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dc.contributor.authorChan, Clara
dc.contributor.authorFornacon-Wood, Isabella
dc.contributor.authorBayman, Neil A
dc.contributor.authorBanfill, Kathryn
dc.contributor.authorCoote, Joanna H
dc.contributor.authorGarbett, Alexander
dc.contributor.authorHarris, Maggie A
dc.contributor.authorHudson, Andrew M
dc.contributor.authorKennedy, Jason
dc.contributor.authorPemberton, Laura S
dc.contributor.authorPrice, Gareth J
dc.contributor.authorSalem, Ahmed
dc.contributor.authorSheikh, Hamid Y
dc.contributor.authorWhitehurst, Philip
dc.contributor.authorWoolf, David K
dc.contributor.authorFaivre-Finn, Corinne
dc.date.accessioned2022-05-26T08:34:56Z
dc.date.available2022-05-26T08:34:56Z
dc.date.issued2022en
dc.identifier.citationChan C, Fornacon-Wood I, Bayman N, Banfil K, Coote J, Garbett A, et al. Impact of introducing intensity modulated radiotherapy (IMRT) on curative intent radiotherapy and survival for lung cancer. Vol. 165, Lung Cancer. Elsevier BV; 2022. p. S49.en
dc.identifier.doi10.1016/S0169-5002(22)00151-9en
dc.identifier.urihttp://hdl.handle.net/10541/625208
dc.description.abstractIntroduction: Lung cancer survival remains poor. Intensity-modulated radiotherapy (IMRT) has allowed treatment of more complex tumours as it improves radiotherapy dose conformity around the tumour and greater normal tissue sparing. However, there is limited evidence in the literature assessing the clinical impact of IMRT. In this study, we evaluated whether the introduction of IMRT has influenced the proportion of patients treated with curative-intent radiotherapy over time, and patient survival. Methods: Patients treated with thoracic radiotherapy at our institute between 2005-2020 were retrospectively identified and grouped into three time periods: A) 2005-2008 (pre-IMRT), B) 2009-2012 (some availability IMRT), and C) 2013-2020 (full access IMRT). Data on performance status (PS), stage, age, gross tumour volume (GTV) and survival were collected. The proportion of patients treated with a curative dose between these periods was compared. Multivariable survival models were fitted to evaluate the hazard for patients treated in each time period, adjusting for PS, stage, age and tumour volume. Results: 12,499 patients were included in the analysis (n=2675 (A), n=3127 (B), and n=6697 (C)). The proportion of patients treated with curative-intent radiotherapy increased between the 3 time periods, from 38.1% to 50.2% to 65.6% (p<0.001). This trend was seen across all PS and stages. The GTV increased across time periods. Curative-intent patients treated during period C had a survival improvement compared to time period A (HR=0.725 (0.632-0.831), p<0.001). Conclusion: The introduction of IMRT was associated with more patients receiving curative-intent radiotherapy across all PS and stages of disease. It also facilitated the treatment of larger tumours that historically would have been treated palliatively. Despite treating larger tumours, a survival benefit was seen when full access to IMRT was available (2013-2020). This study highlights the impact IMRT has had on our practice, accepting that improved survival may also be attributed to other contributing factors.en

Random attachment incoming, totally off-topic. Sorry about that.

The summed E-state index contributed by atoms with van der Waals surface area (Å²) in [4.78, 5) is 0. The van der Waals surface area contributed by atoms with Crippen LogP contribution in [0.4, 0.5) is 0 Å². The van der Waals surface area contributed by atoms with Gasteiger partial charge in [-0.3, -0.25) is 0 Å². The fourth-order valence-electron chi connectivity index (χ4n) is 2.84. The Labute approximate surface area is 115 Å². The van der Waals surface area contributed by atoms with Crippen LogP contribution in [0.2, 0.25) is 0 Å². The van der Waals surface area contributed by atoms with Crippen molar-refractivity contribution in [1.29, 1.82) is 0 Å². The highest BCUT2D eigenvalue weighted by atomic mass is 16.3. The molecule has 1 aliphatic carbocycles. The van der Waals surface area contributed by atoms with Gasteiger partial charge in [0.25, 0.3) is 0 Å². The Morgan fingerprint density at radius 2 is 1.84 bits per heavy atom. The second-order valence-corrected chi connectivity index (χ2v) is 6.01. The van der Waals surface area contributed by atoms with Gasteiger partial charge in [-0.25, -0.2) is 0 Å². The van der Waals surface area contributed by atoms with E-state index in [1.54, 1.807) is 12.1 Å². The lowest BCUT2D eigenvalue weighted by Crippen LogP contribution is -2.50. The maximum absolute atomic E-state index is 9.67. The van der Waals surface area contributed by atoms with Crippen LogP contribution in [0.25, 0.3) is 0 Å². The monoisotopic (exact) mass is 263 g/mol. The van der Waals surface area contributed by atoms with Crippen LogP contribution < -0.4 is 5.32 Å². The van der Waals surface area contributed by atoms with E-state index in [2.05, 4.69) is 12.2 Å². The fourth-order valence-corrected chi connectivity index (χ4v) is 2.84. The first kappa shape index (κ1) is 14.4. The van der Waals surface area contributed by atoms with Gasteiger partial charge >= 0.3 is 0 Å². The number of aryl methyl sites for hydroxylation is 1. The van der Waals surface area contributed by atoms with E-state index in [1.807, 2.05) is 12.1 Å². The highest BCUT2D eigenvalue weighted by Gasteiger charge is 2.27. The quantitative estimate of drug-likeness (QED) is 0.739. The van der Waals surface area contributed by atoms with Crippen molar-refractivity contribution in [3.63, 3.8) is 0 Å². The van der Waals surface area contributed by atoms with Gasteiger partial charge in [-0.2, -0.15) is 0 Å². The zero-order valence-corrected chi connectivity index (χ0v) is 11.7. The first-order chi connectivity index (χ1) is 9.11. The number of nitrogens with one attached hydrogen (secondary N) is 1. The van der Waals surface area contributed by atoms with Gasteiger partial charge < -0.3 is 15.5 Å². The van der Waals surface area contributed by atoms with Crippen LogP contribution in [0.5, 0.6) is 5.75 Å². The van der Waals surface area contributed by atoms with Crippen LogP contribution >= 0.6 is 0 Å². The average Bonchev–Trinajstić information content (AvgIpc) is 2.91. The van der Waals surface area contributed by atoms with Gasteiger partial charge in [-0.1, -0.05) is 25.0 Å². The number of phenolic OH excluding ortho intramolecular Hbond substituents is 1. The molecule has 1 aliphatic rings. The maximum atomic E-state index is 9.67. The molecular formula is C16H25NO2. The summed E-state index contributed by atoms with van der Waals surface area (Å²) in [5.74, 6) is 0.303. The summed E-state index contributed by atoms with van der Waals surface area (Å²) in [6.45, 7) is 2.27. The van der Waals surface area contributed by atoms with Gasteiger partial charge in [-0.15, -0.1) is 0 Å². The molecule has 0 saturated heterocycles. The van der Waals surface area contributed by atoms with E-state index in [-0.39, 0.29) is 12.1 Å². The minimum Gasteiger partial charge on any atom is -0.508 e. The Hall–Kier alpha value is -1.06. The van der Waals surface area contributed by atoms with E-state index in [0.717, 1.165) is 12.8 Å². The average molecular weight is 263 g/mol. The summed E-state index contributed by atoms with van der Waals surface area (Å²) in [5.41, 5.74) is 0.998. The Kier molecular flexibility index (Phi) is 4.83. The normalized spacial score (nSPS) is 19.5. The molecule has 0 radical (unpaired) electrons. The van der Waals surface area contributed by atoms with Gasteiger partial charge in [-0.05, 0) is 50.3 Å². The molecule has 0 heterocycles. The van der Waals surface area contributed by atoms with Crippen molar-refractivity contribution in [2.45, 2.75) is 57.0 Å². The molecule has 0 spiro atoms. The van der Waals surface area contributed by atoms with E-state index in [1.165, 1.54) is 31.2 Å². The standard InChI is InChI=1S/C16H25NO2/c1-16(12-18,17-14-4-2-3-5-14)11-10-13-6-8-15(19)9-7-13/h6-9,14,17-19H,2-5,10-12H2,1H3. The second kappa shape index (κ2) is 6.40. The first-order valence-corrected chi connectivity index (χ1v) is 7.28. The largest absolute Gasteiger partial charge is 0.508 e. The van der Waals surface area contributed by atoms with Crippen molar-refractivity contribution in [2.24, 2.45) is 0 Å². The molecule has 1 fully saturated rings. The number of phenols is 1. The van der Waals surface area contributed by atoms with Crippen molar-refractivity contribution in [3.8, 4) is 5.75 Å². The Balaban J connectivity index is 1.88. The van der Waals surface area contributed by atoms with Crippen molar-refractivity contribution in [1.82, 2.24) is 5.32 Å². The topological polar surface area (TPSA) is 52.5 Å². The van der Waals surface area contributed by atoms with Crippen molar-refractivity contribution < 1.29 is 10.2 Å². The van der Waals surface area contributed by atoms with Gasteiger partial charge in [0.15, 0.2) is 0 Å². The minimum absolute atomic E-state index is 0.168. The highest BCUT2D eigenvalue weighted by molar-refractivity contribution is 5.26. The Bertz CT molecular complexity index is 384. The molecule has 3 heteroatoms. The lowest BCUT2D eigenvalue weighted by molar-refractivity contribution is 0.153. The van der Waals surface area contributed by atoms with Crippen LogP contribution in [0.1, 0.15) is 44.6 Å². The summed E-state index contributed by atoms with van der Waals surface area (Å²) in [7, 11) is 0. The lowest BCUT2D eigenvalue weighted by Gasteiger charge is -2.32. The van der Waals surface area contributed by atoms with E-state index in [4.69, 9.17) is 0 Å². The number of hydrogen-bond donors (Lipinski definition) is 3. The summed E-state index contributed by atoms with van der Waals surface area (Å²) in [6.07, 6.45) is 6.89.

dc.language.isoenen
dc.relation.urlhttps://dx.doi.org/10.1016/S0169-5002(22)00151-9en
dc.titleImpact of introducing intensity-modulated radiotherapy (IMRT) on curative intent radiotherapy and survival for lung canceren
dc.typeMeetings and Proceedingsen
dc.contributor.departmentThe Christie NHS Foundation Trust, Manchesteren
dc.identifier.journalLung Canceren
dc.description.noteen]


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